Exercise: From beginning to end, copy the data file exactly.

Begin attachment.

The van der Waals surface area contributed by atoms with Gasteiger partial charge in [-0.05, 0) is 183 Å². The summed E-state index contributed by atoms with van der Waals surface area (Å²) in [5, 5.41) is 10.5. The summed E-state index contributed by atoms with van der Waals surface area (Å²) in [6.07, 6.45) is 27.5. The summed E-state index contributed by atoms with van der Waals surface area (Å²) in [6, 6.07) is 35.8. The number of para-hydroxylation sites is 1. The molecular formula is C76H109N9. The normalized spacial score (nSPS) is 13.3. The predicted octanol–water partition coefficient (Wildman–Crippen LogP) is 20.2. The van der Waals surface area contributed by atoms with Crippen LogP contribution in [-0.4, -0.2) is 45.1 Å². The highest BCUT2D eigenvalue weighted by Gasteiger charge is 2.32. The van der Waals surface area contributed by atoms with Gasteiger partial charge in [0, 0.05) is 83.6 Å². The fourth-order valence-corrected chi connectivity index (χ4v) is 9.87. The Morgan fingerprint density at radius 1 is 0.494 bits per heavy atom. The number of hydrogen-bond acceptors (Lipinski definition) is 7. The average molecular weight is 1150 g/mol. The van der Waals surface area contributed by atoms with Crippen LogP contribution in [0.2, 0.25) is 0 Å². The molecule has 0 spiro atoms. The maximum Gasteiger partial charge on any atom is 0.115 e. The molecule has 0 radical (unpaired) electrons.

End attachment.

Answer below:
The van der Waals surface area contributed by atoms with Gasteiger partial charge in [-0.05, 0) is 183 Å². The summed E-state index contributed by atoms with van der Waals surface area (Å²) in [5, 5.41) is 10.5. The summed E-state index contributed by atoms with van der Waals surface area (Å²) in [6.07, 6.45) is 27.5. The summed E-state index contributed by atoms with van der Waals surface area (Å²) in [6, 6.07) is 35.8. The number of para-hydroxylation sites is 1. The molecular formula is C76H109N9. The normalized spacial score (nSPS) is 13.3. The predicted octanol–water partition coefficient (Wildman–Crippen LogP) is 20.2. The van der Waals surface area contributed by atoms with Crippen LogP contribution in [-0.4, -0.2) is 45.1 Å². The highest BCUT2D eigenvalue weighted by Gasteiger charge is 2.32. The van der Waals surface area contributed by atoms with Gasteiger partial charge in [0, 0.05) is 83.6 Å². The fourth-order valence-corrected chi connectivity index (χ4v) is 9.87. The Morgan fingerprint density at radius 1 is 0.494 bits per heavy atom. The number of hydrogen-bond acceptors (Lipinski definition) is 7. The average molecular weight is 1150 g/mol. The van der Waals surface area contributed by atoms with Crippen LogP contribution in [0.2, 0.25) is 0 Å². The molecule has 0 spiro atoms. The maximum Gasteiger partial charge on any atom is 0.115 e. The molecule has 0 radical (unpaired) electrons.